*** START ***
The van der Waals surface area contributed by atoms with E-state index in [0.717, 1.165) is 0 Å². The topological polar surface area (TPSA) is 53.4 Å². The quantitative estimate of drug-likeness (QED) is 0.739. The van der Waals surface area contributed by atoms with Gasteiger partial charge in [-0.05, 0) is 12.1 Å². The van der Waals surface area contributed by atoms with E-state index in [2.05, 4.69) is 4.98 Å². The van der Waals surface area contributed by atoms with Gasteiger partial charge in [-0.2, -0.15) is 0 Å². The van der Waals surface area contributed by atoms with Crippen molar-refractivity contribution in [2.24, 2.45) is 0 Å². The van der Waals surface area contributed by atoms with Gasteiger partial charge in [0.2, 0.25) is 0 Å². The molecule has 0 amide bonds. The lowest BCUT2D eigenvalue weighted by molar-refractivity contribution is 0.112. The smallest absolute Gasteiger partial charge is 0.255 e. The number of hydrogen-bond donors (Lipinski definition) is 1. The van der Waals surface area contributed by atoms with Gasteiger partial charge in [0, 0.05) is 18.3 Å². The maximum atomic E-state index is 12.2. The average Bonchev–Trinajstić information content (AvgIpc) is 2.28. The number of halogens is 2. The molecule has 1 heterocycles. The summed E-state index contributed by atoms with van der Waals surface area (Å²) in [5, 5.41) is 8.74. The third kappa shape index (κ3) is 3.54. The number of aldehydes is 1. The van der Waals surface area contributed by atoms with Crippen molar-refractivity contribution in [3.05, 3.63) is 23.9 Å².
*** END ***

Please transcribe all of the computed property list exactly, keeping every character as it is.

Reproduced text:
The van der Waals surface area contributed by atoms with E-state index in [0.717, 1.165) is 0 Å². The topological polar surface area (TPSA) is 53.4 Å². The quantitative estimate of drug-likeness (QED) is 0.739. The van der Waals surface area contributed by atoms with Gasteiger partial charge in [-0.05, 0) is 12.1 Å². The van der Waals surface area contributed by atoms with E-state index in [2.05, 4.69) is 4.98 Å². The van der Waals surface area contributed by atoms with Gasteiger partial charge in [-0.2, -0.15) is 0 Å². The van der Waals surface area contributed by atoms with Crippen molar-refractivity contribution in [2.24, 2.45) is 0 Å². The van der Waals surface area contributed by atoms with Gasteiger partial charge in [0.2, 0.25) is 0 Å². The molecule has 0 amide bonds. The lowest BCUT2D eigenvalue weighted by molar-refractivity contribution is 0.112. The smallest absolute Gasteiger partial charge is 0.255 e. The number of hydrogen-bond donors (Lipinski definition) is 1. The van der Waals surface area contributed by atoms with Gasteiger partial charge in [0, 0.05) is 18.3 Å². The maximum atomic E-state index is 12.2. The average Bonchev–Trinajstić information content (AvgIpc) is 2.28. The number of halogens is 2. The molecule has 1 heterocycles. The summed E-state index contributed by atoms with van der Waals surface area (Å²) in [5, 5.41) is 8.74. The third kappa shape index (κ3) is 3.54. The number of aldehydes is 1. The van der Waals surface area contributed by atoms with Crippen molar-refractivity contribution in [3.05, 3.63) is 23.9 Å².